Aggrotech is a subgenre of industrial music. If all industrial subgenres were flowcharted, aggrotech (alternatively "terror EBM" or "electro-industrial") would fall somewhere between EBM and powernoise. The word "aggrotech" itself is a portmanteau of the words "aggressive" and "technology", which describes this type of music perfectly. Aggressive technology. Yeeeah.
The majority of aggrotech artists got started in the late 1990s and early 2000s, but there are hints of it going as far back as the late 1970s. It all started, as these things do, with the earliest industrial music, or first wave: Throbbing Gristle, Ministry, Cabaret Voltaire, Front 242, Skinny Puppy, Nurse With Wound, Coil, Nitzer Ebb, Boyd Rice and of course Einstürzende Neubauten, covering the late 1970s to approximately 1988, when those inspired by the first wave started producing their own music.
There really weren't any subgenres of industrial music during the first wave, since there were so few performing it. These pioneers for the genre were, in their turn, inspiring new forms of industrial music, which became its subgenres and its subgenres' subgenres (whew). Today there are several different types of industrial music, and most of them overlap each other in various ways.
The word "aggrotech" was coined fairly recently to describe harsher, more synthetic sounds that didn't quite fit into the EBM pigeonhole. While many makers of industrial and EBM incorporate traditional instruments (i.e. guitar) into their works, aggrotech is completely synthetic (with the exception of the vocals, and even then they're processed and reprocessed to match the feel of the music), fitting comfortably between EBM, where vocals are universal and powernoise, which uses no vocals at all and is a fair degree harsher than aggrotech, all things considered. Some have described the sound as "militaristic".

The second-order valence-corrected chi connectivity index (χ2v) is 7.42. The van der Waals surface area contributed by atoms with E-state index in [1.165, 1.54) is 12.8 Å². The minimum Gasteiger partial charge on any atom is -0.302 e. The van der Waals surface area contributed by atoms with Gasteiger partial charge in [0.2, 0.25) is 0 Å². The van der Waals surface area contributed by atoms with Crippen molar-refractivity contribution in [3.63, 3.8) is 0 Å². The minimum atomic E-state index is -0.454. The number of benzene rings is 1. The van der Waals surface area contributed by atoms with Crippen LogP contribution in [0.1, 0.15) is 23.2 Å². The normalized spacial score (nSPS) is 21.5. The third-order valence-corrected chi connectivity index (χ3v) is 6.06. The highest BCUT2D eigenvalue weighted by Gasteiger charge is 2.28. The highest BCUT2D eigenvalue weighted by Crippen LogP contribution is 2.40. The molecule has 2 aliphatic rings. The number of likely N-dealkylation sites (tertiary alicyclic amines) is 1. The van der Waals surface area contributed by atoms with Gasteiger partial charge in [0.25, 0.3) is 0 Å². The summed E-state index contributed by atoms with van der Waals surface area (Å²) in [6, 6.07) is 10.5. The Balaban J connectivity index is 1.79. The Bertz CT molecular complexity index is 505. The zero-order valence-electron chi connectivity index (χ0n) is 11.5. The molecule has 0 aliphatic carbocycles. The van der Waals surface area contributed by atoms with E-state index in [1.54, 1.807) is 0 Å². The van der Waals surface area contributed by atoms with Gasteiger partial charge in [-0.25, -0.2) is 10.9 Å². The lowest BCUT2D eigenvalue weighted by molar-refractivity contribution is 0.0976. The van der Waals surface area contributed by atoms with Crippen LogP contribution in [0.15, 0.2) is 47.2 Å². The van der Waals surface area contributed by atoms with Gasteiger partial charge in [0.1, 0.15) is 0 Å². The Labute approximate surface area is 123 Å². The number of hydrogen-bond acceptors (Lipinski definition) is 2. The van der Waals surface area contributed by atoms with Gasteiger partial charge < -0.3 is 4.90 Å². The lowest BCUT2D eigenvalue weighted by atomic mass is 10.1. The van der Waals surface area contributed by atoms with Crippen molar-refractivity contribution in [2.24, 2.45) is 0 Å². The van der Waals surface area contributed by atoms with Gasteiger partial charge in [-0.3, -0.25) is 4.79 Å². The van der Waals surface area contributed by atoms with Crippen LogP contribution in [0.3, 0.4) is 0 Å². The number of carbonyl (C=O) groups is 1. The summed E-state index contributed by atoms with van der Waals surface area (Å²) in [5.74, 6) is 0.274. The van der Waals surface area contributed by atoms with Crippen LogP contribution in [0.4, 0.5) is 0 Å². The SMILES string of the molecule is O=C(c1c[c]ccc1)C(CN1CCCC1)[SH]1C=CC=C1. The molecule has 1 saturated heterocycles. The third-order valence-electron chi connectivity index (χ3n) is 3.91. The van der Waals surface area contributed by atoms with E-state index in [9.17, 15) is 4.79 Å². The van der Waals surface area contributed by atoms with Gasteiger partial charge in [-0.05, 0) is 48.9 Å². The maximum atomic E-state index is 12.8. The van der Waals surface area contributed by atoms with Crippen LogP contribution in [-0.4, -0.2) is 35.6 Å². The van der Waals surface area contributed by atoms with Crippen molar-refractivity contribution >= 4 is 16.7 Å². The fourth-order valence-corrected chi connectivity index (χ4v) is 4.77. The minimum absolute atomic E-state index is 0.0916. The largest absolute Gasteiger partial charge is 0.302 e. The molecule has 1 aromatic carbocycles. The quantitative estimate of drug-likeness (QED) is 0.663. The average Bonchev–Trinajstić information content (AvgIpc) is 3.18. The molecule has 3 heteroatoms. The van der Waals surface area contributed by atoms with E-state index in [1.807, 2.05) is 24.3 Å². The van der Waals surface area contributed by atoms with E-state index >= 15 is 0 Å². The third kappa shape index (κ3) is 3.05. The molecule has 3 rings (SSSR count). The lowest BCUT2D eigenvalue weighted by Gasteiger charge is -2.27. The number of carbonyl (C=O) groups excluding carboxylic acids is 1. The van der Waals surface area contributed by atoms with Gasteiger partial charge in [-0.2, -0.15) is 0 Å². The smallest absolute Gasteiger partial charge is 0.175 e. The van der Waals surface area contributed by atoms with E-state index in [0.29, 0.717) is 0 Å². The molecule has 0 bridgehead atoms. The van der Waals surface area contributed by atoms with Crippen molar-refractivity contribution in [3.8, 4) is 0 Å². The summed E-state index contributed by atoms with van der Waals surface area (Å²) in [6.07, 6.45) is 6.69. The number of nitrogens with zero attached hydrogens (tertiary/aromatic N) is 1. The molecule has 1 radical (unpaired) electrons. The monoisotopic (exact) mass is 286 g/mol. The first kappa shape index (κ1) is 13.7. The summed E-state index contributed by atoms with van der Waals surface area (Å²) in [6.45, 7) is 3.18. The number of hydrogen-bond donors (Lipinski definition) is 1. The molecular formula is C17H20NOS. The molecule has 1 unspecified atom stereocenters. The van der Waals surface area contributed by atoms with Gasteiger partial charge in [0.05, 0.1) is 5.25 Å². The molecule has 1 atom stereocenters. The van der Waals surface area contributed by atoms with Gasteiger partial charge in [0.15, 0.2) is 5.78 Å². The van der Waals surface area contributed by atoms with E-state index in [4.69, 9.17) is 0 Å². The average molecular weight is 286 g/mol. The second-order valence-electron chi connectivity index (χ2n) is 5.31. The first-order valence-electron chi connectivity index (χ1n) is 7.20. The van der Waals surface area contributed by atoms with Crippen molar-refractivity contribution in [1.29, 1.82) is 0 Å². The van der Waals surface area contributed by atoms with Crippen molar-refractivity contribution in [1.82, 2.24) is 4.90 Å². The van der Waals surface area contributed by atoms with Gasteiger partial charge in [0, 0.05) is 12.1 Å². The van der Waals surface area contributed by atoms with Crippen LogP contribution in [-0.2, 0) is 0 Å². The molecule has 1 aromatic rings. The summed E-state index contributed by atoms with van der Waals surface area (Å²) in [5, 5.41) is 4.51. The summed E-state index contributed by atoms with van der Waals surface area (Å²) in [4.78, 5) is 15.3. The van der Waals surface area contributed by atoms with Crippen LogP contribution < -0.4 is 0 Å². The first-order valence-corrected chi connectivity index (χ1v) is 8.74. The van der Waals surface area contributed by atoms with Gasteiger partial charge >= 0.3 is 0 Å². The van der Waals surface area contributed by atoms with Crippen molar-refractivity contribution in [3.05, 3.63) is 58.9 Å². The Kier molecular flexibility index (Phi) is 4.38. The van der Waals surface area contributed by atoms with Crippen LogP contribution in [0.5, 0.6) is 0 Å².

In the early to middle 1990s, the second wave began, with such acts as KMFDM, X-Fusion, Suicide Commando, Terminal Choice, Hocico, Battery, Laibach, Feindflug, :wumpscut:, Leæther Strip and Genital A-Tech, though some (mostly people whose first exposure to industrial music as a whole was NIN) cite Nine Inch Nails' early, more aggressive works, too. All of these bands became known as "electro", "industrial rock" or "industrial metal" at the time. As the scene became more refined, classifying its members became much more specific. Aggrotech is probably the most recently-coined descriptor.
Prominent record labels include Off Beat, Alfa Matrix, Metropolis Records, Out of Line and Zoth Ommog, among many others.
Common themes among aggrotech songs are violence, politics (almost universally leftist), relationships (usually the acrimonious end of), rage, religion, technology, consumerism, pop culture and occasionally, not-so-subtle jabs at the scene itself. This is somewhat reminiscent of the 1990s shoegazer scene, dubbed by the British music press as "the scene that celebrates itself". This statement easily applies to aggrotech, with seemingly all the bands remixing their contemporaries' songs.
The scene has a large amount of quality music, legions of fans and bands that tour frequently. Almost every band sports the cybergoth look; lots of black clothing mixed with a primary/florescent accessory color added to compliment the black, creative makeup themes, impressively made-up hair (with lots of dreadfalls, tubing, spikes, and extensions, almost always in contrasting florescent colors), platform boots (Transmuters, Fluevog, New Rock, etc.) and of course, the use of large goggles as an accessory worn near the hairline or around the neck. The popularity of the cybergoth style coincided neatly with the rise of aggrotech. Fans of aggrotech don't usually consider themselves goths, despite their cybergoth appearance, though some do. And on the other side of the coin, some goths don't consider themselves rivetheads or cybergoth despite liking the music.
The transition of club nights around the world from almost exclusively goth to almost exclusively industrial was made to cater to the rising population of cybergoths and rivetheads and their associated customs, while the traditionalist goth club and style went into decline.
Some of the (IMO) best bands include:
Some of these bands (Nachtmahr, Reaper and Suicide Commando especially) have rightly been accused of using misogynist lyrics and artwork, which is certainly not a good thing, but is also by no means widespread. On the other hand, some of these bands (Unter Null, Ayria and Angelspit, for example) are fronted by women.
... Among many others. If you'd like to hear some of this stuff, I recommend last.fm's aggrotech portal. As a genre example, try the song "Twenty6hundred" by Angelspit.